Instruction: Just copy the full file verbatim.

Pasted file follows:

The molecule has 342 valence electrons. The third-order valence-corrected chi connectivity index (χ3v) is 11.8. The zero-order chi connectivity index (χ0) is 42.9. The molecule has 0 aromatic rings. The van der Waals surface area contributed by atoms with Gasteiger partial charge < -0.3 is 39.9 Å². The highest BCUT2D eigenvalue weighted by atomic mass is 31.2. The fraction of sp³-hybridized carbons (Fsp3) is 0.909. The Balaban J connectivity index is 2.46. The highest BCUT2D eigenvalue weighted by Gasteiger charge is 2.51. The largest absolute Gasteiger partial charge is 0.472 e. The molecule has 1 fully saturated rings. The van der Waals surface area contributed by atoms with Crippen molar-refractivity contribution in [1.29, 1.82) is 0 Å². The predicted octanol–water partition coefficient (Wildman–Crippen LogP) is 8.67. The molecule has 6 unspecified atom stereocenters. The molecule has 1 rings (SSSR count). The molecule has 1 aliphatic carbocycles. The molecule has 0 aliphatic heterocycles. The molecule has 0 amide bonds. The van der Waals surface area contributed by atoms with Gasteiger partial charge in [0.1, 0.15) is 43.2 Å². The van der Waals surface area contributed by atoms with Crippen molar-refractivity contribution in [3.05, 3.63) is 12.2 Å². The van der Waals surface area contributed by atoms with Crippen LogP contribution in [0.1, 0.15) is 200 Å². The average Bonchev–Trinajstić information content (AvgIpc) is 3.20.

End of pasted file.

The molecule has 342 valence electrons. The third-order valence-corrected chi connectivity index (χ3v) is 11.8. The zero-order chi connectivity index (χ0) is 42.9. The molecule has 0 aromatic rings. The van der Waals surface area contributed by atoms with Gasteiger partial charge < -0.3 is 39.9 Å². The highest BCUT2D eigenvalue weighted by atomic mass is 31.2. The fraction of sp³-hybridized carbons (Fsp3) is 0.909. The Balaban J connectivity index is 2.46. The highest BCUT2D eigenvalue weighted by Gasteiger charge is 2.51. The largest absolute Gasteiger partial charge is 0.472 e. The molecule has 1 fully saturated rings. The van der Waals surface area contributed by atoms with Crippen molar-refractivity contribution in [1.29, 1.82) is 0 Å². The predicted octanol–water partition coefficient (Wildman–Crippen LogP) is 8.67. The molecule has 6 unspecified atom stereocenters. The molecule has 1 rings (SSSR count). The molecule has 1 aliphatic carbocycles. The molecule has 0 aliphatic heterocycles. The molecule has 0 amide bonds. The van der Waals surface area contributed by atoms with Gasteiger partial charge in [0.1, 0.15) is 43.2 Å². The van der Waals surface area contributed by atoms with Crippen molar-refractivity contribution in [3.05, 3.63) is 12.2 Å². The van der Waals surface area contributed by atoms with Crippen LogP contribution in [0.1, 0.15) is 200 Å². The average Bonchev–Trinajstić information content (AvgIpc) is 3.20.